"The Rev Edward Hunt MA.  He was of Pembroke College, Oxford MA in 1784.  In 1786 he was presented by Rowland Hunt Esq. to the rectory of Stoke Doyle co. Northampton;  and in 1807 by Sir J. & Lady Pocock, to the rectory of Bennyfield in the same county."

14)  The Gentleman's Magazine  Historical Review  Volm. 197
1855  Deaths
"June 21 at Sattara Bombay Presidency, aged 52 Edward Hunt Esq. late Lieut. 1st Gren. Bombay NI second son of the late Rev. Edward Hunt Rector of Benefield and Stoke Doyle, Northamptonshire.

15)  1871 Census  Walcot Parish, Bath  @  20 St James Square
Sophia Hunt head of household unmar 74 yrs old landowner born in Stoke Doyle
Maria Hunt  sister unmar  71 yrs  landowner b. Stoke Doyle
Thomas Hunt brother unmar  64 yrs. landowner b. Stoke Doyle
John Hunt brother unmar 64 yrs. Lieut Colonel HM Bengal Army Retired List b. Stoke Doyle
Samuel Dolby  servant  single  23 yrs.  Footman  b. Apethorpe Lodge
Francis Dolby   servant  single  21 yrs.  Housemaid b. Apethorpe Lodge
( Samuel & Francis are siblings of my Great Grandfather Joseph Dolby b 1842 @ Apethorpe Lodge)

16) Northamptonshire Mercury  Nov. 28, 1874
"Thomas Hunt Esq. Nov. 26 at Bath St James Square in his 84th year the eldest son of the late Edward Hunt MA Rector of Benefield."

17)  Directory of Northamptonshire  1874  Stoke Doyle
The Villas property of Misses Hunt, Thomas Hunt Esq. and Lieut. Col. John Hunt
Rt Hon George Ward Hunt MP owner of the Manor House.

Chapter 6 : Wadenhoe history in the 19th century  by Julia Moss
1835 from Thomas Welsh Hunt (died tragically in Italy) to his father's sister Mary d. 1835 then to Mary Caroline Hunt.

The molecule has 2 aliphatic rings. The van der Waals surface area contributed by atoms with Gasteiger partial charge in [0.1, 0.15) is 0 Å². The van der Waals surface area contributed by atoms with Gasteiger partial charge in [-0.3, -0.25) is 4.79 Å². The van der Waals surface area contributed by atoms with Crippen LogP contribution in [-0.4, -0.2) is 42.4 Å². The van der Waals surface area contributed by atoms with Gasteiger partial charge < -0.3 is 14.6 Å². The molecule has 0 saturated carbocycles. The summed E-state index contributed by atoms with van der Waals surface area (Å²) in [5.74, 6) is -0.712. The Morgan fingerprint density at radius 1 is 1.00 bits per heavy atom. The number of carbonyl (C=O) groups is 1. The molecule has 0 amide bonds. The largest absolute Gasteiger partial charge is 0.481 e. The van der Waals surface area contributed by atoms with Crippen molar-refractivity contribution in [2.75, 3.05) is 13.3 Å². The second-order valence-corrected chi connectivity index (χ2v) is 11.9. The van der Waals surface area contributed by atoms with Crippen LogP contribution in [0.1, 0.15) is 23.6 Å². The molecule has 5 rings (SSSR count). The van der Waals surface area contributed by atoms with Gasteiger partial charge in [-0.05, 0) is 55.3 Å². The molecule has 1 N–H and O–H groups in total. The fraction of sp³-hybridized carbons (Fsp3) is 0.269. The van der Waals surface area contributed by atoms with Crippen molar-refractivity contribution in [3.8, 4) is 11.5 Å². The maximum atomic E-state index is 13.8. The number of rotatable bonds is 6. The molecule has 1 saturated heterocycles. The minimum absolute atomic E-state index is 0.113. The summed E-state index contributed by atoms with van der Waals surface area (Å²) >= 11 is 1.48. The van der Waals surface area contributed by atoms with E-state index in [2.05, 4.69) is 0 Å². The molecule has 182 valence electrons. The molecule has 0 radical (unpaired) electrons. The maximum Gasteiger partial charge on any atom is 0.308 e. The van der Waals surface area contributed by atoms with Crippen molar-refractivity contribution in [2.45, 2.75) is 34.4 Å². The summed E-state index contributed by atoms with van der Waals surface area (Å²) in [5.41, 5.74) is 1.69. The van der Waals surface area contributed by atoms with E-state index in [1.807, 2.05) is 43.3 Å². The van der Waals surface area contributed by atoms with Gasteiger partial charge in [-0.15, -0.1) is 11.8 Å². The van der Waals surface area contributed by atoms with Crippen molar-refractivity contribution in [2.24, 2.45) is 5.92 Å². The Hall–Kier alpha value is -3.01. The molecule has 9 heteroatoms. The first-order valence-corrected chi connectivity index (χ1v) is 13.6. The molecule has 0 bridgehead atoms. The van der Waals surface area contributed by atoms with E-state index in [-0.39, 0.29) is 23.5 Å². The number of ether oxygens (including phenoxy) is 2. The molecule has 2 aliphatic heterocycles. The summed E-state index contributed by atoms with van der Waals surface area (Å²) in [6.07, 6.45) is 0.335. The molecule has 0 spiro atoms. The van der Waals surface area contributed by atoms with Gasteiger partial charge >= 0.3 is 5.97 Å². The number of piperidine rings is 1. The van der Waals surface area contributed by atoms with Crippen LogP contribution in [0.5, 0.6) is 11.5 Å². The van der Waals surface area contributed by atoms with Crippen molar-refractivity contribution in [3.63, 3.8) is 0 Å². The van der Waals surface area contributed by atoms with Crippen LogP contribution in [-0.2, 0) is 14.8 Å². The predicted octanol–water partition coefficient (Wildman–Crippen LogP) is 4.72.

In 1835 Mary Caroline Hunt provided Caroline Cottage for a school.
In 1844 major repairs to Wadenhoe church paid for by Mary Caroline Hunt and Sophia Hunt (and others)
In 1847 Mary Caroline Hunt died.

19)  Titchmarsh Manor Aldwinkle
Not related to Hunt family other than close proximity
briefly...   By 1463 Lenton - 1627 to 1723 to Elmes Spinkles eventually to Elizabeth Posthuma Gwillim,  married Lieut. Col. John Graves Simcoe and were dealing with the property in 1784 and 1788.

I am currently, or I was before this, researching the Lenton family, John Lenton b. 1785 Gretton is the grandfather  to my great grandmother Mary ELizabeth (Chapman) Dolby b 1856 in Benefield daugh. of William Lenton b. 1824 in Benefield and Betsey Ann (Lenton) Chapman b. 1828 in Gretton.
My Lenton/Chapman/Dolby families had lived in and around this area of Northamptonshire for many generations.

I hope this clarifies the conflicting information abt. the Mrs. & Miss Hunt whom cared for the Simcoe children during the Canadian years.
Members of the Hunt family had continued to contribute to Canadian History.